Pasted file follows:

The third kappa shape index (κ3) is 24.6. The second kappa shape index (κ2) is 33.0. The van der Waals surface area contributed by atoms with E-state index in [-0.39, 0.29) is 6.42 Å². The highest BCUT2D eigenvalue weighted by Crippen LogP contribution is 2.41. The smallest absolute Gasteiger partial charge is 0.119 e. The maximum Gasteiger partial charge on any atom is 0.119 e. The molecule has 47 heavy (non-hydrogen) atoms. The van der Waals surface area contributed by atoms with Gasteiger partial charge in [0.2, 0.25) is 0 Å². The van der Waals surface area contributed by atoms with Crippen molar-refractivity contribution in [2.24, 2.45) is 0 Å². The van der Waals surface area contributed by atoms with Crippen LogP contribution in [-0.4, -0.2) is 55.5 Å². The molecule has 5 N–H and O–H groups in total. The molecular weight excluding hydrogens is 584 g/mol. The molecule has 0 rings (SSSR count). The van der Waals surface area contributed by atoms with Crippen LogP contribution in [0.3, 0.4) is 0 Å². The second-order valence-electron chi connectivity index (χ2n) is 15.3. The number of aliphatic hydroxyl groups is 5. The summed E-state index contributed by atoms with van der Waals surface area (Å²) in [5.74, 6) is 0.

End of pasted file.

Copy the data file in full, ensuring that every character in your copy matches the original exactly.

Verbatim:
The third kappa shape index (κ3) is 24.6. The second kappa shape index (κ2) is 33.0. The van der Waals surface area contributed by atoms with E-state index in [-0.39, 0.29) is 6.42 Å². The highest BCUT2D eigenvalue weighted by Crippen LogP contribution is 2.41. The smallest absolute Gasteiger partial charge is 0.119 e. The maximum Gasteiger partial charge on any atom is 0.119 e. The molecule has 47 heavy (non-hydrogen) atoms. The van der Waals surface area contributed by atoms with Gasteiger partial charge in [0.2, 0.25) is 0 Å². The van der Waals surface area contributed by atoms with Crippen molar-refractivity contribution in [2.24, 2.45) is 0 Å². The van der Waals surface area contributed by atoms with Crippen LogP contribution in [-0.4, -0.2) is 55.5 Å². The molecule has 5 N–H and O–H groups in total. The molecular weight excluding hydrogens is 584 g/mol. The molecule has 0 rings (SSSR count). The van der Waals surface area contributed by atoms with Crippen LogP contribution in [0.3, 0.4) is 0 Å². The second-order valence-electron chi connectivity index (χ2n) is 15.3. The number of aliphatic hydroxyl groups is 5. The summed E-state index contributed by atoms with van der Waals surface area (Å²) in [5.74, 6) is 0.